The art of language
Ed Cooke insists that he can help you master a new language in a week and memorise anything you want.
One-third of British people under the age of 50 cannot remember their own phone number, according to a study conducted by the Institute of Neuroscience at Trinity College Dublin in 2007.
Many would argue that this is due to having a ‘bad memory’, but Ed Cooke would argue otherwise. Cooke insists the key to remembering is learning to think in more memorable ways.
Memory fades with time passing by, but the rate that memory fades depends on the history of that memory.
By repeating a memory, the memory will fade less quickly. That is the reason why when we are younger teachers constantly ask us to practice the same character or same sentence again and again.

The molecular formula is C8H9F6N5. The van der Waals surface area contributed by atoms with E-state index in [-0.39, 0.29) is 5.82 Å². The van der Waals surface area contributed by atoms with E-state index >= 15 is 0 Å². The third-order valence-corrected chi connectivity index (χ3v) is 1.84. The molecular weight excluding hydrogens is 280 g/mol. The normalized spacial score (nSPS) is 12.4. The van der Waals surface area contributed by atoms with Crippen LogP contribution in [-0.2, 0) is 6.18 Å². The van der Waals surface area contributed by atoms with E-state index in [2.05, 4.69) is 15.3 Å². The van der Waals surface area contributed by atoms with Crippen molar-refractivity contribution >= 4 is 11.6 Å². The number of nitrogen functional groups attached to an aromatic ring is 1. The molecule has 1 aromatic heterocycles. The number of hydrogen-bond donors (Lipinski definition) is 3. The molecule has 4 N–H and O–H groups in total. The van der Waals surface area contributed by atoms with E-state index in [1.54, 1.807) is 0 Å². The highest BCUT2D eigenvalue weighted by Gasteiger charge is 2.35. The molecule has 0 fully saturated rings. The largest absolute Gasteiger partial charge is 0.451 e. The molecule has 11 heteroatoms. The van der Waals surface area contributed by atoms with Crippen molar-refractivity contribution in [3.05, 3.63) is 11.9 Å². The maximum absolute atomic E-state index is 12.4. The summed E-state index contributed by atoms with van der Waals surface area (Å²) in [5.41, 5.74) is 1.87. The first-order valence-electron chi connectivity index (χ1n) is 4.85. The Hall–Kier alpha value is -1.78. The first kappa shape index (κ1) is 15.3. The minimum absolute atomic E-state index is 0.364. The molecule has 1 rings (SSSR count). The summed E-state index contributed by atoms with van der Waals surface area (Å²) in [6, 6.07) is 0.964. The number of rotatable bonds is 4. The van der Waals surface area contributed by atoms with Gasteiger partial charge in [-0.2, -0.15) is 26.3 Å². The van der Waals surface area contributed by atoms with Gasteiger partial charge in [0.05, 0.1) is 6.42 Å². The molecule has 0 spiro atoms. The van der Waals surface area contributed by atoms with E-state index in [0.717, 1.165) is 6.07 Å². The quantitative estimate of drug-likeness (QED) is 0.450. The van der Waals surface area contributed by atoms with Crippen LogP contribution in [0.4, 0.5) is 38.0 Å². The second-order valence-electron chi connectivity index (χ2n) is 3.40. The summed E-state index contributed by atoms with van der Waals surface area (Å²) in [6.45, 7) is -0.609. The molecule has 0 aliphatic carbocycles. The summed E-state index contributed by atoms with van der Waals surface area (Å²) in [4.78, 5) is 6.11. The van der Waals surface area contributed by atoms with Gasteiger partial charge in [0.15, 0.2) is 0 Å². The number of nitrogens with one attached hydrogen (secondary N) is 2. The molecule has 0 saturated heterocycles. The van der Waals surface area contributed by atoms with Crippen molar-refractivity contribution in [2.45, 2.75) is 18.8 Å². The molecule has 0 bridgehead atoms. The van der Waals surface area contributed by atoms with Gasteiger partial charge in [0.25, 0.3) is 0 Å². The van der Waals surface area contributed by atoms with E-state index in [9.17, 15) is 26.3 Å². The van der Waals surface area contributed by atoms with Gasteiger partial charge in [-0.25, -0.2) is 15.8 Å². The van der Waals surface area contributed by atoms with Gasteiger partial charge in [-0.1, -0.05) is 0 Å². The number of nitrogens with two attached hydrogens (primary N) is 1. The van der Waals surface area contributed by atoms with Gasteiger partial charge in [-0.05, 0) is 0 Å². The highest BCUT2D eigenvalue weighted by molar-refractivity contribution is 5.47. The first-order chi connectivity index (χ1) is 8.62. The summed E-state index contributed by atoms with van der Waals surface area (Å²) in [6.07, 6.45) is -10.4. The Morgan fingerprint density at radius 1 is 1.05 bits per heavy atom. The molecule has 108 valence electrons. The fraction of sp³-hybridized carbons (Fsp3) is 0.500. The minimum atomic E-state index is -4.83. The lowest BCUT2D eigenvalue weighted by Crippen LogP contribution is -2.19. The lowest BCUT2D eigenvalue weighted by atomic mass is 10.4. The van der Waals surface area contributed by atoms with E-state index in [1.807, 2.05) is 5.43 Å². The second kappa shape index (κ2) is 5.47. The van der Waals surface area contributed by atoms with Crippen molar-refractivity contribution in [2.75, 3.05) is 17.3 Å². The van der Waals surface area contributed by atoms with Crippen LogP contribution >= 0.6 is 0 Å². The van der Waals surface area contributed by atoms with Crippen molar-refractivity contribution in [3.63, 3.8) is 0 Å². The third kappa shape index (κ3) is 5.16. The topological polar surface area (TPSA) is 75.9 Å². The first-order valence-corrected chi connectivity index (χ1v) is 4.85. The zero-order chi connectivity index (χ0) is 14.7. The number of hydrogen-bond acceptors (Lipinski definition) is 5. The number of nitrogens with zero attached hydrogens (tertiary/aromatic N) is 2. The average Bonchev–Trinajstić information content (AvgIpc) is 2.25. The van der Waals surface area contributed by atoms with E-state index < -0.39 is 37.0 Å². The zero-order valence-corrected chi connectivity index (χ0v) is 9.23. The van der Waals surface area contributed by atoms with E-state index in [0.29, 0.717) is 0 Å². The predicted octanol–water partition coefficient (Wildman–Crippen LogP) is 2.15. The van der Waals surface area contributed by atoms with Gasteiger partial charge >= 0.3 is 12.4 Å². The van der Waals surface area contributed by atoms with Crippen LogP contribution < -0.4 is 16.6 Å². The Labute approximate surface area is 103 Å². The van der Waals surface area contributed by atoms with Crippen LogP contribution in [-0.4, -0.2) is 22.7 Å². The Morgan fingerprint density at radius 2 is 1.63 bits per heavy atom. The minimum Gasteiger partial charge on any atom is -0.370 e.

By repeating, our memory can be reinforced and last longer and encode into our brain. Cooke said: “If you’ve just started learning something, you’ll forget it in half an hour. But if you’re reminded of that memory half an hour afterwards, it’ll stay in your mind for 12 hours.”
People remember interesting things like gossip or the result of football match, but dates, phone numbers and names are more dull and difficult to remember. We need to use more imaginative ways to help us remember.
To make information more meaningful to the mind we can make things unforgettably vivid.
Cooke built the online learning resource memrise.com to help people to learn to memorize and pick the most suitable way of association in order to remember dull facts.
More imaginative ways of remembering facts work best. For example,It may be boring to memorize Ed Cooke, but associate his name with someone frying their own head in a pan as a ‘head cook’ and the name will remain in your mind forever.